It was thought not too many years ago that the architects (so to speak) of the modern world were Marx, Darwin, Einstein and Freud. Now that the postmodern era is upon us, a reevaluation has been made and Marxist ideas have been largely discredited. Einstein has suffered a correction (from quantum mechanics), Freud has been reclassified as literature, and it is only Darwin's reputation that has survived unsullied.
Furthermore during this period the right has taken Darwin as its own, believing that the competitive biological nature of human beings as revealed by evolutionary biology is what leads to the inequalities that exist in human societies while justifying the war of one against all, etc.
But what Peter Singer is crowing about (and is the occasion for this lengthy essay/short book) is that the "red in tooth and claw" (Tennyson) interpretation of biological evolution that prevailed throughout the modern era is now coming under fire. No longer can biological evolution be seen as simply the strong taking advantage of the weak (a notion understandably obnoxious to the left). The larger truth now emerging from biology is that cooperation plays an important role in being fit and has, especially for humans, great adaptive value. It is becoming clear that Richard Dawkins's idea of the "selfish gene" is only part of the understanding, and that natural selection operates on groups through the individual, leading to an understanding that one (more cooperative) tribe may be selected over another, and that it is through cooperation within the tribe that Darwinian fittest may be most strongly expressed.
Now this is an idea that the left can appreciate. Consequently Singer's enthusiasm. Marx is dead, long live Darwin!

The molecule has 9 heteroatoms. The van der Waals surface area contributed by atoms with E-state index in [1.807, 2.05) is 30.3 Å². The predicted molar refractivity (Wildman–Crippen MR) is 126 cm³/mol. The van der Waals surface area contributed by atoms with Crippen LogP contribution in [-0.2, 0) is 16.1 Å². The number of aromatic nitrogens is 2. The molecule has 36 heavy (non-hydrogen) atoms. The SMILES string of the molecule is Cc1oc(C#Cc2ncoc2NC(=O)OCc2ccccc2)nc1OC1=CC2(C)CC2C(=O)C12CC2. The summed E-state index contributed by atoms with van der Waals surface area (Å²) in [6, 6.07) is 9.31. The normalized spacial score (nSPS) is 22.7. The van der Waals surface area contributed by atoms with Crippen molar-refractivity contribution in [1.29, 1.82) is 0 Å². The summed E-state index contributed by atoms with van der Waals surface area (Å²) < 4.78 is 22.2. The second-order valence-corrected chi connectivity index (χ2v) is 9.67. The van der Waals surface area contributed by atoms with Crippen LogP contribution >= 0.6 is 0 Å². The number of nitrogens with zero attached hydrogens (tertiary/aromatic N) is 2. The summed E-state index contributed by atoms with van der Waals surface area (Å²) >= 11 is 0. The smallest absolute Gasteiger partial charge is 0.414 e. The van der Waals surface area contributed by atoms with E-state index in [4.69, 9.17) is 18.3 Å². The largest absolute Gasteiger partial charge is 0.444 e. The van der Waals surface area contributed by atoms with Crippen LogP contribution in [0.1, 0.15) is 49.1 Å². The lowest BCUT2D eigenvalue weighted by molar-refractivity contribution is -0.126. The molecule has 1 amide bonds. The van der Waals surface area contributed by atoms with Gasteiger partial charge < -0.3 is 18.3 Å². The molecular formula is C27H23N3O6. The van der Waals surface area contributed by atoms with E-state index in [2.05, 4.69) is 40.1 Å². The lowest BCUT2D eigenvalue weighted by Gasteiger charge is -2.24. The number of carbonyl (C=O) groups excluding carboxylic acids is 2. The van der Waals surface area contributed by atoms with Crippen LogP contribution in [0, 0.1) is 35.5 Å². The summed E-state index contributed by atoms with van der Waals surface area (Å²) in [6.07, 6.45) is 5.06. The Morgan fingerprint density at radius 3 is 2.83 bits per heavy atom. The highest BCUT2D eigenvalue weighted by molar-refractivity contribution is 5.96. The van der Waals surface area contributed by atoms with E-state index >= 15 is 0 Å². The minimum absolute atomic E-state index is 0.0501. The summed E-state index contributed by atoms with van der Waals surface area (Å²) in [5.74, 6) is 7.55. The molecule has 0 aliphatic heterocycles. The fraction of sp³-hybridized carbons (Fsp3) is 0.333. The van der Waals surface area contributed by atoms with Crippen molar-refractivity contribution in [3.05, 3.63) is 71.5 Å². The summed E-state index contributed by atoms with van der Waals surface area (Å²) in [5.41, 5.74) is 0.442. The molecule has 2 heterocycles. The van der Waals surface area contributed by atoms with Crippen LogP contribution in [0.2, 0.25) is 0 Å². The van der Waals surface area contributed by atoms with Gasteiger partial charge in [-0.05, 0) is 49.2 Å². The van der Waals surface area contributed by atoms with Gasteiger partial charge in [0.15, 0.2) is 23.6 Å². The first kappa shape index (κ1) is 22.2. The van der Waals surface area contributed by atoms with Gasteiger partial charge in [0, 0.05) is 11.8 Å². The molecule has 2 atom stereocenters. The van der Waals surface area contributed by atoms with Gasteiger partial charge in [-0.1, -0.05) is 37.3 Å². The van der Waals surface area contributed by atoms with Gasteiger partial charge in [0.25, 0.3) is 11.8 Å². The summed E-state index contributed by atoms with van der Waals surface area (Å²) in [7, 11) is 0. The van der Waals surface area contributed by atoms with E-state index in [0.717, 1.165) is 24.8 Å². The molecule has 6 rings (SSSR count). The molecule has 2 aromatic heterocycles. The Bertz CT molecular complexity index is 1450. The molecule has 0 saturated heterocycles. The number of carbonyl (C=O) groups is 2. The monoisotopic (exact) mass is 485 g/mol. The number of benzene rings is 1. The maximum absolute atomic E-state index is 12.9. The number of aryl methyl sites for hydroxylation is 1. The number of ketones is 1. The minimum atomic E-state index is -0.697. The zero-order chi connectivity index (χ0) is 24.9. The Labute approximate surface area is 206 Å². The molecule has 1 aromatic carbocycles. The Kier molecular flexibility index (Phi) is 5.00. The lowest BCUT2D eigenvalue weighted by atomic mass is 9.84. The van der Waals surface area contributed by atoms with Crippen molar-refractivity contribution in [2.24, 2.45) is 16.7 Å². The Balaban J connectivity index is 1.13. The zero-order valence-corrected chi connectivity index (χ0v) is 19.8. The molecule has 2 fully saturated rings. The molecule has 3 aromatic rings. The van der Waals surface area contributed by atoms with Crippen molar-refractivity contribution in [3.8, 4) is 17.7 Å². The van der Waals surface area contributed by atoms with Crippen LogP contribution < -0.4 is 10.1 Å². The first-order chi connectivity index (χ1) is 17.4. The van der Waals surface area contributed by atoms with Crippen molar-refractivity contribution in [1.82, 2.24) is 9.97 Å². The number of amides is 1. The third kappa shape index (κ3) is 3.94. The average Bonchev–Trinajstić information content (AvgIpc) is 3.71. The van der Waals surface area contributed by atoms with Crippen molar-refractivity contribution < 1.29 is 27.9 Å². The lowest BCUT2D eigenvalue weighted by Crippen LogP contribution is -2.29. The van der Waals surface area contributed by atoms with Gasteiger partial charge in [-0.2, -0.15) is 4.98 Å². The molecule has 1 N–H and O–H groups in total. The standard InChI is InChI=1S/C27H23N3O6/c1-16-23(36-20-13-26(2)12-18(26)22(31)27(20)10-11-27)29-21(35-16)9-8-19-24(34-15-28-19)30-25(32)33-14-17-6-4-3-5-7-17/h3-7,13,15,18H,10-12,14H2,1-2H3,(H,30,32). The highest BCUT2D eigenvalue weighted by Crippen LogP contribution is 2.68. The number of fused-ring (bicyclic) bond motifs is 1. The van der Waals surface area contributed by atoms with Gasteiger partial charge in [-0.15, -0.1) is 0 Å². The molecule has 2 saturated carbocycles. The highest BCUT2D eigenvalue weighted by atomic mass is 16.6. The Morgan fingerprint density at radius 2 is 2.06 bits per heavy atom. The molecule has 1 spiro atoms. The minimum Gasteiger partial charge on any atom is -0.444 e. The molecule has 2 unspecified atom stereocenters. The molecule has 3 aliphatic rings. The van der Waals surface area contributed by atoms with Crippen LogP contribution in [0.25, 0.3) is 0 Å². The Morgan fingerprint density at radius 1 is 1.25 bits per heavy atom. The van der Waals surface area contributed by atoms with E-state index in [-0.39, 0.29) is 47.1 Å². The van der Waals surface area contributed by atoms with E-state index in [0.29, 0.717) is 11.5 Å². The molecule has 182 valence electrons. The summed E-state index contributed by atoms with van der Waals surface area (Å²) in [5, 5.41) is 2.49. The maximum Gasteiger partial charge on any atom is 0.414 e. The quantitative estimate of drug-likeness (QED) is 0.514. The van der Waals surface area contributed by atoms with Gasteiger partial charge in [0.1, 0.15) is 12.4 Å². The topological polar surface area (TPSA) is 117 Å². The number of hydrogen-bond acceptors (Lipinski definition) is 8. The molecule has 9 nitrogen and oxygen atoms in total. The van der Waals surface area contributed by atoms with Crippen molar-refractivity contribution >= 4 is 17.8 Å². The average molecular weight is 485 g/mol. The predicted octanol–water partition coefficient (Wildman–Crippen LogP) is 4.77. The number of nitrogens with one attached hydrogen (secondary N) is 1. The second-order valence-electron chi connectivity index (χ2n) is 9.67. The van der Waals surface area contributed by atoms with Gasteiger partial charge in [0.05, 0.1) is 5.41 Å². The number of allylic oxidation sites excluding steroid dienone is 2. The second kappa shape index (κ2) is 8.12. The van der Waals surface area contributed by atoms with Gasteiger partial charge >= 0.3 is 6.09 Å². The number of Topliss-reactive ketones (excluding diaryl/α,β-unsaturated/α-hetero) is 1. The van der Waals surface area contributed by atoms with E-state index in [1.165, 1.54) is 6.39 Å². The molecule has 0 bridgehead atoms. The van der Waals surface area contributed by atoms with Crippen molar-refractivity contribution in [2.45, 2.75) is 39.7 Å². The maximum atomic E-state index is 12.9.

My problem with this intellectual enterprise is one that Singer points to on page 38, namely that we cannot form an argument from what IS to what SHOULD BE. Singer opines that we can instead through an appreciation of evolution gain "a better understanding of what it may take to achieve the goals we seek."
Beginning on page 31 with his second chapter, Singer compares behaviors across societies. This allows him to note which practices are universal or nearly so and which are highly diverse. The conclusion is that the more universal the behavior, the more it is a product of our biological nature and not a construct of society. To the extent that this process is valid, the information gotten is valuable. This is indeed one of the tools of evolutionary psychology that some people on the Darwinian left would like to discredit. They fear that an emphasis on our genetic endowment will work against our ability to nurture positive values and behaviors. They want nurture trumping nature.
However, in my opinion, the entire argument is passé and invalid. It is now generally understood in biology that nature gives us a predisposition to certain behaviors that develop in concert with our environmental experience so that our behaviors are an intimate product of both our nature and our nurture and cannot in any way be separated. The old "nature vs. nurture" debate is now seen as based on a false dilemma.
Also, it should be appreciated that today's scientific understanding of human nature as derived from biology, genetics and kindred disciplines, is just that, today's understanding, and as such is tentative. Consequently any oughts, shoulds, etc. drawn from such an understanding--even if such a practice were logically valid--would also be of a provisional nature.